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MEYERS, Harvey H. 1861-1928

MEYERS, ROBSON

Posted By: Tammy (email)
Date: 4/18/2015 at 10:27:35

Harvey H. Meyers Dies Suddenly Following Stroke

Was In His Usual Health Up To Time He Was Stricken With Apoplexy

No Warning Given Of Approaching Death

His Was the Third Death in the Family Since the First of This Year

Harvey H. Meyers, one of Grundy Center's best known citizens and one of the pioneers of the county, passed away very suddenly at his home in this city Monday evening, Feb. 27, 1928.

He had been up town during the forenoon and was in his usual health with the exception that he complained in the afternoon of a pain in his breast.

He was lying on the couch when at about 6:30 he rolled on the floor expired in a short time without regaining consciousness. Apoplexy is supposed to have been the cause of his sudden and unexpected death.

This was the third death in the family within a short time. Mrs. Price, a sister, passed away December 27th last, and Cyrus, a brother, Jan. 30th of this year.

Harvey H. Meyers, son of Mr. and Mrs. S. A. Meyers, was born in Somerset county, Penn., January 12, 1861. At the time of his death he was 67 years, 1 month and 15 days of age.

He came with his parents to Marshall county in 1876. Three years later they came to Grundy county, where he spent the remainder of his days.

On December 24, 1884, he was united in marriage to Bertha D. Robson. To this union were born four children, Ethel, Mrs. O. E. Wagoner; Iona, Mrs. Sam Hohenberger; Harvey A. and Hugh D., all of Grundy Center.

He is survived by his faithful and loving wife, four children, twelve grandchildren, four brothers and four sisters, one brother and one sister preceding him in death.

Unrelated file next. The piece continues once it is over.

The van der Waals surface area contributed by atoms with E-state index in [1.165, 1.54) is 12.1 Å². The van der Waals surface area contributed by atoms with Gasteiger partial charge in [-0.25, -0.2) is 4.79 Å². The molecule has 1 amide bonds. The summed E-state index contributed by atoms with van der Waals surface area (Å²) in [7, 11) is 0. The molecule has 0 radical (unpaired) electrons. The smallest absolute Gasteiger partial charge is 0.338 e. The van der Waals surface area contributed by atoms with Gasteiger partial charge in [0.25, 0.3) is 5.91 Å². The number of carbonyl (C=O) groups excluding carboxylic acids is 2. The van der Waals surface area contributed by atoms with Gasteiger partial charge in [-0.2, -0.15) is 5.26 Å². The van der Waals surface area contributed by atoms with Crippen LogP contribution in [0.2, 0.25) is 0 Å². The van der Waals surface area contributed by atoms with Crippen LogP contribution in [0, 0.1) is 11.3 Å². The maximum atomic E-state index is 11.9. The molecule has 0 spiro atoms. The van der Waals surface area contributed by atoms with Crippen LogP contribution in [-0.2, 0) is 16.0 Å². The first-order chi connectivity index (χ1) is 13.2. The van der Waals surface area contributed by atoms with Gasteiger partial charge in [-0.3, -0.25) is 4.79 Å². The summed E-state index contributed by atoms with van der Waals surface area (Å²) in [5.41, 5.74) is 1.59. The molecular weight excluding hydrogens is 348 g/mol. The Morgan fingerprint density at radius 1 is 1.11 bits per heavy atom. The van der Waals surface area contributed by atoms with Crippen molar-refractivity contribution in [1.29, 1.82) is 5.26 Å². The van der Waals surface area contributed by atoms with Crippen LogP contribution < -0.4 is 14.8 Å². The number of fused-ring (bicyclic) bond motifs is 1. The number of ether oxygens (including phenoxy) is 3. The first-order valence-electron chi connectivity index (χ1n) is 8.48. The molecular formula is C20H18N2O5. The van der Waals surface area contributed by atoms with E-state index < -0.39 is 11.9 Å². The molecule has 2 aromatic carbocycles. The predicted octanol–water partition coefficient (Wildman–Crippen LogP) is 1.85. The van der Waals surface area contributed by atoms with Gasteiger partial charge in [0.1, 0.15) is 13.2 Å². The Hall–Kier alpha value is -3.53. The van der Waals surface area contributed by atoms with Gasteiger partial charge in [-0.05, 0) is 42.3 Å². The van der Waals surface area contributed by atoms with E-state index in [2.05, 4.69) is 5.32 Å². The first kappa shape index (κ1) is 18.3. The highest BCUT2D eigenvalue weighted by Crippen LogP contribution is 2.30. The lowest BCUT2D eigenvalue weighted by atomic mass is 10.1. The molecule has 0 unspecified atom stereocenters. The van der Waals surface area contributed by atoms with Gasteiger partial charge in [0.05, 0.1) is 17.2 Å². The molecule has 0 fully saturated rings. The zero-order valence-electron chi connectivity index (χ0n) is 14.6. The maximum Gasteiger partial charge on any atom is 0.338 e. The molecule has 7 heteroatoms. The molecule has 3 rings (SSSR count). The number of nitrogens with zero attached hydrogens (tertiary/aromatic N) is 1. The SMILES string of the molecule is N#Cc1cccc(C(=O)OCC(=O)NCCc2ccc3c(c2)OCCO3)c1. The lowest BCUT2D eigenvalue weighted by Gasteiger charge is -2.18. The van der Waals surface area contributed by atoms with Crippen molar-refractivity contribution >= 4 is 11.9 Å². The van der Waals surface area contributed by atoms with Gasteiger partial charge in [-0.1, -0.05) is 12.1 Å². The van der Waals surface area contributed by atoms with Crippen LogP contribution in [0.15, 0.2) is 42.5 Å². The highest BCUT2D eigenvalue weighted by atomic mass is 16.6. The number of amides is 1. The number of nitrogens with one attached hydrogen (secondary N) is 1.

He united with the Church of the Brethren at Ivester in 1891 of which he has been a loyal and faithful member since.

He was a kind and loving husband and father, always extending aid and sympathy in time of need.

An old man going a long highway,
Came at the evening, cold and gray,
To a chasm vast and deep and wide,
The old man crossed in the twilight dim;
The sullen stream had no fear for him;
But he turned when safe on the other side
And built a bridge to span the tide,
'Old man,' said a fellow pilgrim near,
'You are wasting your strength with your building here;
Your journey will end with the ending day,
You never again will pass this way.
You've crossed the chasm, deep and wide
Why build this bridge at eventide?'
The builder lifted his old gray head--
'Good friend, in the path I come,' he said,
'There followeth after me today
A youth whose feet must pass this way.
This chasm that has been naught to me,
To that fair-haired youth may a pitfall be;
He, too, must cross in the twilight dim--
Good friend, I am building this bridge for him.'

--The Grundy Register (Grundy Center, Iowa), 1 March 1928, pg 1


 

Grundy Obituaries maintained by Tammy D. Mount.
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